Civic organizations on Tuesday called for legal amendments to lower the legal age of adulthood from 20 to 18. They pointed out that people aged 18 to 20 are not allowed to open bank accounts or sign up for mobile phone services, despite being subject to full criminal liability and military service.
The question of adulthood has also been raised in Japan, where the voting age for general elections was lowered to 18 in 2016, and the age for referendums last year. In Taiwan, the voting age for referendums was lowered to 18 in 2017, but not so for elections.
This raises the question of what defines adulthood and why certain adult privileges are allowed by law before others are.
An article posted to the Web site The Conversation in July last year said that age alone cannot be used to effectively determine adulthood, as the rates of biological, cognitive and emotional development vary in each individual.
However, those who perceive themselves to be adults tend to score better in certain benchmarks often used to determine adulthood, it said. Unfortunately, such a subjective definition is not usable from a legal perspective.
An article published on Jan. 5 on The Atlantic’s Web site quoted psychology professor Laurence Steinberg as saying: “Chronological age is not a particularly good indicator [of maturity], but it’s something we need to do for practical purposes.”
The human brain stops developing at about age 22 or 23, but learning can continue afterward, and the logical and reasoning components of the brain mature as early as age 16, the article said.
The biggest difference between a 16-year-old and someone much older is the ability to control impulsive behavior, but from a reasoning point of view the 16-year-old is equally capable, it added.
In many countries, including Taiwan, 16 is the age of consent. One might question the logic behind allowing a 16-year-old to engage in sexual intercourse — which could result in parenthood — but not allowing them to vote, purchase cigarettes or alcohol or even open a bank account.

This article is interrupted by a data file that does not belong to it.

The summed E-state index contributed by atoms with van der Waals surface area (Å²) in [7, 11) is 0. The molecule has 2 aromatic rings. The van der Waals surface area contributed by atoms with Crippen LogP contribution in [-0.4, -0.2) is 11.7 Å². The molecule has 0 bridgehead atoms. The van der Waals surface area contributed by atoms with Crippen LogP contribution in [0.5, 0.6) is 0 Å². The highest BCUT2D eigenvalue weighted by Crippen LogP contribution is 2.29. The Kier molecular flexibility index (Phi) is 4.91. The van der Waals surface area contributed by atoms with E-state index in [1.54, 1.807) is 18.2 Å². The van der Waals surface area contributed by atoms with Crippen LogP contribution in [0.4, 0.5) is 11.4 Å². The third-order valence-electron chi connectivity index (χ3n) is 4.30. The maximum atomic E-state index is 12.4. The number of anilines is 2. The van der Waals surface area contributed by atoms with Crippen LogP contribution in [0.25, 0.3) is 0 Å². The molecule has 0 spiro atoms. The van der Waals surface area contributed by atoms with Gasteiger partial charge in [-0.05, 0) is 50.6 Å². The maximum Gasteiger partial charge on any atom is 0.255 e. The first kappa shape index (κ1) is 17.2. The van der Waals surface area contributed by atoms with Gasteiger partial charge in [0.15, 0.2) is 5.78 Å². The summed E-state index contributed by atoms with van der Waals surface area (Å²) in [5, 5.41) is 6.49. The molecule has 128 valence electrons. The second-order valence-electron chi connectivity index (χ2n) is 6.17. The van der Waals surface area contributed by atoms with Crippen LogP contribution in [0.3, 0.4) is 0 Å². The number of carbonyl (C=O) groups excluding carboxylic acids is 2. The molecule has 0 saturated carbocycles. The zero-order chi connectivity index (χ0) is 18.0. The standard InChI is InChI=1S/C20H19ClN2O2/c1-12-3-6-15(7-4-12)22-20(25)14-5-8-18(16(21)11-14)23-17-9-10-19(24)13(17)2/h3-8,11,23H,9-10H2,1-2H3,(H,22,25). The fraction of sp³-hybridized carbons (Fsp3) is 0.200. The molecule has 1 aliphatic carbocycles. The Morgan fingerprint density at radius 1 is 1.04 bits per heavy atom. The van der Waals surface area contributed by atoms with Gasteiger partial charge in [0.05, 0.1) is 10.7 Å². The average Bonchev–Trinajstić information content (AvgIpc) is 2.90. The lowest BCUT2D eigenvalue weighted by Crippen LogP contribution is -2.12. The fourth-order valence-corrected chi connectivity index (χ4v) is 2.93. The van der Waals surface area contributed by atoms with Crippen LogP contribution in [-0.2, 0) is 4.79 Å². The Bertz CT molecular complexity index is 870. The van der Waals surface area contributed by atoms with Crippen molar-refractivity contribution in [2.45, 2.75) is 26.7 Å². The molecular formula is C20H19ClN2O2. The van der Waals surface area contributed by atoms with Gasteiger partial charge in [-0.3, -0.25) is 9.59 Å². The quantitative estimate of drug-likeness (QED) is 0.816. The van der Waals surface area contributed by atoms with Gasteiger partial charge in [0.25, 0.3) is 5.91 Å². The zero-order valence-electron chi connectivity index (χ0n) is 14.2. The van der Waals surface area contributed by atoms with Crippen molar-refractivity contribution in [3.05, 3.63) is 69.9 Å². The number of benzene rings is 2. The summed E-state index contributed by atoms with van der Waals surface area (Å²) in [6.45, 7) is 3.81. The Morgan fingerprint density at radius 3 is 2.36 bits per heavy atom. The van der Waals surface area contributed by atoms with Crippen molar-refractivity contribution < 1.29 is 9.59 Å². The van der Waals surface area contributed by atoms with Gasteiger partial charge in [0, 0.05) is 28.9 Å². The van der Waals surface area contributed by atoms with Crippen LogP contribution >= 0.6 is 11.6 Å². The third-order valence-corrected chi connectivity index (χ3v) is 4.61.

The article stated that parenthood is often given as an answer as to what others consider to be a marker of adulthood.
“It’s not that you can’t be an adult unless you have kids, but for people who do, it often seems to be that flip-the-switch moment,” it said.
However, the way adulthood is defined has real consequences, so lawmakers should aim for consistency in how they define it. Either the age of consent should be raised, or the age of adulthood should be lowered.
Furthermore, if there is to be conscription, then people who are expected to be ready to die for their nation should be at least able to vote for their president.
While every individual physically and emotionally matures at a different rate, most would argue that engaging in sex, voting, driving, taking out bank loans, buying alcohol and entering military service are all actions that adults engage in. It makes little sense to allow or require one to engage in a select few of these things while disallowing them from engaging in the others.
An article posted to the Web site of US broadcaster PBS in April last year asked whether 16-year-olds should be allowed to vote. Council of the District of Columbia Representative Charles Allen in 2015 tried, unsuccessfully, to pass a bill to that effect, but the issue has come up again as more teens are engaging in protests and petitioning US lawmakers on issues such as gun violence, it said.
While the idea of letting 16-year-olds vote would likely face opposition in Taiwan at this time, if people are to define individuals as adults in one context, they should treat them as adults in all contexts.
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